November 4th 2019, by Ellie Rozan
Note from the Editor: This is the first in hopefully a series of guest blog posts from other contributors. Guest posts bring a variety of experience and points of view on a new range of topics. Mental health is slowly starting to be more recognised and understood in both Engineering and in wider society and there is now a greater focus being put on mental health in the often macho field of construction. Therefore, I am very glad that the first guest blog post is on the subject of mental health. The Editor is grateful to Ellie for sharing her understanding on www.readle.co.uk.
Resilience: the capacity to recover quickly from difficulties; toughness.
Everyone has experienced difficulties; it is a part of life and without them, you wouldn’t be the person you are today. “What doesn’t kill you makes you stronger, right?” But what if, this wasn’t necessarily the case and in order to become “stronger”, we all need some form of resilience.
To be resilient can have many benefits. It can improve learning and academic achievement, it can lower the number of sick days you have from work, it can reduce risk-taking behaviours like excessive drinking or drugs and ultimately it can improve your physical health and lower the rate of mortality. Pretty great, huh? What might surprise you is there are also different types of resilience. These include:
- Emotional Resilience: How we manage the emotional impact of stresses, difficulties and trauma in our lives.
- Inherent Resilience: The natural resilience which we are born with; which protects us as we grow and helps us to explore the world and learn.
- Adapted Resilience: This is the type of resilience we develop and learn throughout life as we deal with new challenges. It is learnt on the spot to help us manage stress and pain.
- Learnt Resilience: Built over time, we draw on this type of resilience to get through stressful times. It is a resilience in which we develop mechanisms of managing and drawing on strength we didn’t know we had in times when we need it most.
So how do we become more resilient? Some of the most obvious ways to become more resilient are to look after yourself. This includes both your mental and physical health; doing things you enjoy to relax and/or are good at, exercising and eating well. In terms of your mental health, being kinder to yourself is, although sometimes easier said than done, also important.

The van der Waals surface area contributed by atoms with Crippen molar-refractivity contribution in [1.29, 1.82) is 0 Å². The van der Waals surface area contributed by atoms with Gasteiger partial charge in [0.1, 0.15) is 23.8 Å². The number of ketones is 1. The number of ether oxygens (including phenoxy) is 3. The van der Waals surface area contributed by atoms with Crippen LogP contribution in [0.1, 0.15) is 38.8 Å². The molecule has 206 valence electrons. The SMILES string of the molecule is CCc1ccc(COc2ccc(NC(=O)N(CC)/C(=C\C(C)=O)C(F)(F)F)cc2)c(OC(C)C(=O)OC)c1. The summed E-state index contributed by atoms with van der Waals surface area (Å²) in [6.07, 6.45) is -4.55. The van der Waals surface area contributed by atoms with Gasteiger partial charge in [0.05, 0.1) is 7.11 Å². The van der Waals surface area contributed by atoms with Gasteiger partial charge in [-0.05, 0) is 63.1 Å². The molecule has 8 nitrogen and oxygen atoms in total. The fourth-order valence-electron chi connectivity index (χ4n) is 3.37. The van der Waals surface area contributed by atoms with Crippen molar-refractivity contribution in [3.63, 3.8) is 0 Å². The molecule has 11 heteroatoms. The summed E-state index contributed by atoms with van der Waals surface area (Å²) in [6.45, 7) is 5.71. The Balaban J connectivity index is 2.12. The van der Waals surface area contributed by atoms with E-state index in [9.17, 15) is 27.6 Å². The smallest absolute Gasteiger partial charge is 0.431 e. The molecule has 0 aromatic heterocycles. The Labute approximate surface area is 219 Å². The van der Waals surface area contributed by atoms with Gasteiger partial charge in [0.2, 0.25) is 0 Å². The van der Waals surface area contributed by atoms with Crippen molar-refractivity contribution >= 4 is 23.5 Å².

It is with this point in mind (pun not intended), that I’d like to share an interesting method of building resilience with you. Have you heard of distorted thinking? Maybe you’ve experienced it or maybe you haven’t? Whatever may be the case, one thought to take from it is that this is having thoughts that are not true.
Here are the 7 types of distorted thinking:
- Mind Reading (“My boss doesn’t like me…”)
- Catastrophising (“Nothing will ever be right again”)
- Globalising (“All Mondays are awful”)
- Fortune Telling (“This is going to be the worst day ever”)
- All or Nothing (“I’ve had that chocolate, so my diet’s out the window, I might as well have that wine as well”)
- Strict Demands (“I can’t have any chocolate this week”)
- Labelling (“I’m an introvert so I couldn’t possibly do that”)
These are all types of negative and limiting ways of thinking that can overlap and often have a detrimental effect on how we think about ourselves and connect with others. By being more aware of these distorted and often intrusive thoughts and recognising them as “Fortune Telling” or “Catastrophising”, we can help break the cycle and over time, build our resilience.
What do I mean by the cycle? Well, I’m referring to CBT; Cognitive Behavioural Therapy. It is our (distorted) thoughts, that can (negatively) influence our feelings and our behaviours, which can spiral to negatively impact our mental and physical health.
One way of breaking this cycle is to recognise these thoughts; taking a step back and asking ourselves “What’s going on here?” The best way to do this is also to look at the positive and negative in a situation, in other words, balanced thinking. By doing so, you are accepting what may not have gone well but also recognising what did, which can ultimately help to give you a more balanced and realistic view of the situation. It is this balanced way of thinking that can in fact reduce feelings of panic, anxiety and/or depression and over time, ultimately build your resilience, which will only make you “stronger” to cope with the next challenge life throws at you.